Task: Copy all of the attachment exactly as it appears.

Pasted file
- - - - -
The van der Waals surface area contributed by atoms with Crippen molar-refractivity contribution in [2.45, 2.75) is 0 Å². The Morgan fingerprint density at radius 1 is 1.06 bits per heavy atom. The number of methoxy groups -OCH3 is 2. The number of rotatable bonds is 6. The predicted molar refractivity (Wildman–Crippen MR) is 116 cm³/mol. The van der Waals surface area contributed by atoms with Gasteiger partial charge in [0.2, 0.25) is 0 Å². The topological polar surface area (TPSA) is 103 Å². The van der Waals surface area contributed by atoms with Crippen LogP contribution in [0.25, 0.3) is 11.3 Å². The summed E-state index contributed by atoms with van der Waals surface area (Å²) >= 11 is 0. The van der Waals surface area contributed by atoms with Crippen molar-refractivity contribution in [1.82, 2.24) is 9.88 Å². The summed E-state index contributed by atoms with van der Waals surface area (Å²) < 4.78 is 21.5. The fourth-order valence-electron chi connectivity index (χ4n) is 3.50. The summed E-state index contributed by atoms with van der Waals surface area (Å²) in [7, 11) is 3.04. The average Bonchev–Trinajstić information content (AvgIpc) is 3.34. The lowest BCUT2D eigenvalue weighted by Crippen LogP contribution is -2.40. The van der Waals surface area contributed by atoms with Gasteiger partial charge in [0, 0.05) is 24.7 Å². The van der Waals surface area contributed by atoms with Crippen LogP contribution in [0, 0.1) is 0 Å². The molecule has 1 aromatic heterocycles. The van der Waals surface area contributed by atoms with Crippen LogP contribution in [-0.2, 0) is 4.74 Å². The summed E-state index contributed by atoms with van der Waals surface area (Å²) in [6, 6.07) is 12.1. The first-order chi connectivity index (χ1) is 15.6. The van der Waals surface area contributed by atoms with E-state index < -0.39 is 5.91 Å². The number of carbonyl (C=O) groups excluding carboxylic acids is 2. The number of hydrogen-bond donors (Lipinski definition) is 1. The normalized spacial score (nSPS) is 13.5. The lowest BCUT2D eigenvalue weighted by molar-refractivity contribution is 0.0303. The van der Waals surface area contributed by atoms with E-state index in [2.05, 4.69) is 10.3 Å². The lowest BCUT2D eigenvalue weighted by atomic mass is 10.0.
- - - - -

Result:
The van der Waals surface area contributed by atoms with Crippen molar-refractivity contribution in [2.45, 2.75) is 0 Å². The Morgan fingerprint density at radius 1 is 1.06 bits per heavy atom. The number of methoxy groups -OCH3 is 2. The number of rotatable bonds is 6. The predicted molar refractivity (Wildman–Crippen MR) is 116 cm³/mol. The van der Waals surface area contributed by atoms with Gasteiger partial charge in [0.2, 0.25) is 0 Å². The topological polar surface area (TPSA) is 103 Å². The van der Waals surface area contributed by atoms with Crippen LogP contribution in [0.25, 0.3) is 11.3 Å². The summed E-state index contributed by atoms with van der Waals surface area (Å²) >= 11 is 0. The van der Waals surface area contributed by atoms with Crippen molar-refractivity contribution in [1.82, 2.24) is 9.88 Å². The summed E-state index contributed by atoms with van der Waals surface area (Å²) < 4.78 is 21.5. The fourth-order valence-electron chi connectivity index (χ4n) is 3.50. The summed E-state index contributed by atoms with van der Waals surface area (Å²) in [7, 11) is 3.04. The average Bonchev–Trinajstić information content (AvgIpc) is 3.34. The lowest BCUT2D eigenvalue weighted by Crippen LogP contribution is -2.40. The van der Waals surface area contributed by atoms with Gasteiger partial charge in [0, 0.05) is 24.7 Å². The van der Waals surface area contributed by atoms with Crippen LogP contribution in [0, 0.1) is 0 Å². The molecule has 1 aromatic heterocycles. The van der Waals surface area contributed by atoms with Crippen LogP contribution in [-0.2, 0) is 4.74 Å². The summed E-state index contributed by atoms with van der Waals surface area (Å²) in [6, 6.07) is 12.1. The first-order chi connectivity index (χ1) is 15.6. The van der Waals surface area contributed by atoms with E-state index < -0.39 is 5.91 Å². The number of carbonyl (C=O) groups excluding carboxylic acids is 2. The number of hydrogen-bond donors (Lipinski definition) is 1. The normalized spacial score (nSPS) is 13.5. The lowest BCUT2D eigenvalue weighted by molar-refractivity contribution is 0.0303. The van der Waals surface area contributed by atoms with E-state index in [2.05, 4.69) is 10.3 Å². The lowest BCUT2D eigenvalue weighted by atomic mass is 10.0.